EXECUTIVE SUMMARY: The assumption that economic investment aimed at increasing modernization and raising standards of living will weaken ethnic identity and strengthen a minority’s sense of belonging has been disproven in the case of the Xinjiang Autonomous Region (XUAR) in western China. Uyghur nationalism is increasing despite significant economic investment by the Chinese government, raising questions about the effectiveness of economic development programs designed to close gaps and diminish polarization between different groups.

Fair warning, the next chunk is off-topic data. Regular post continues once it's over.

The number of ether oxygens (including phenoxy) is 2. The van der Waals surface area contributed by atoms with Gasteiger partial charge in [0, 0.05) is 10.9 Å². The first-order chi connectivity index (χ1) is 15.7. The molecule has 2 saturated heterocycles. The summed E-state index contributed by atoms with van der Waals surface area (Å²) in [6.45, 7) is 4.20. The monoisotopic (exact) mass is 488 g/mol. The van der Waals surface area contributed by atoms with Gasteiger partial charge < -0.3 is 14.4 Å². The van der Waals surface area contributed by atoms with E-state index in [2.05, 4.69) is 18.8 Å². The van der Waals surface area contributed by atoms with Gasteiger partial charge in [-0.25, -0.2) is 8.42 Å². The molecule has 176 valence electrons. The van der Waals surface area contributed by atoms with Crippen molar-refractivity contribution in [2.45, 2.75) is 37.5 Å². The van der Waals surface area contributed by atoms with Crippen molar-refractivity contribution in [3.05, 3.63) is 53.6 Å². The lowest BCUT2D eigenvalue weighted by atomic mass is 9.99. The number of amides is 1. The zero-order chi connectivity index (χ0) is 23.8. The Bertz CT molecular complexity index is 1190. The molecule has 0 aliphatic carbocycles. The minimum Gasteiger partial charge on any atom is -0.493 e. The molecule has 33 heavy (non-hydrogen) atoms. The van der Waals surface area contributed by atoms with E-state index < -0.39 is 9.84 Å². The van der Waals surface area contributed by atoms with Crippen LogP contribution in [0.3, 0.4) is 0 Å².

In 2017, security measures in Xinjiang reached a new level with the recruitment of 100,000 new police officers, widespread installations of police stations, and new surveillance regulations on the Uyghur population (a Sunni Muslim minority numbering around 10 million citizens). These actions were part of a series of measures put in place following the uprising of July 2009, when some of the worst ethnic riots in Xinjiang in decades erupted in the capital of the province, Urumqi. They were sparked by demonstrations organized by the Uyghur to protest economic and ethnic discrimination. After the government used force to disperse the demonstrations, the protest turned into a series of violent acts against Chinese businesses and civilians.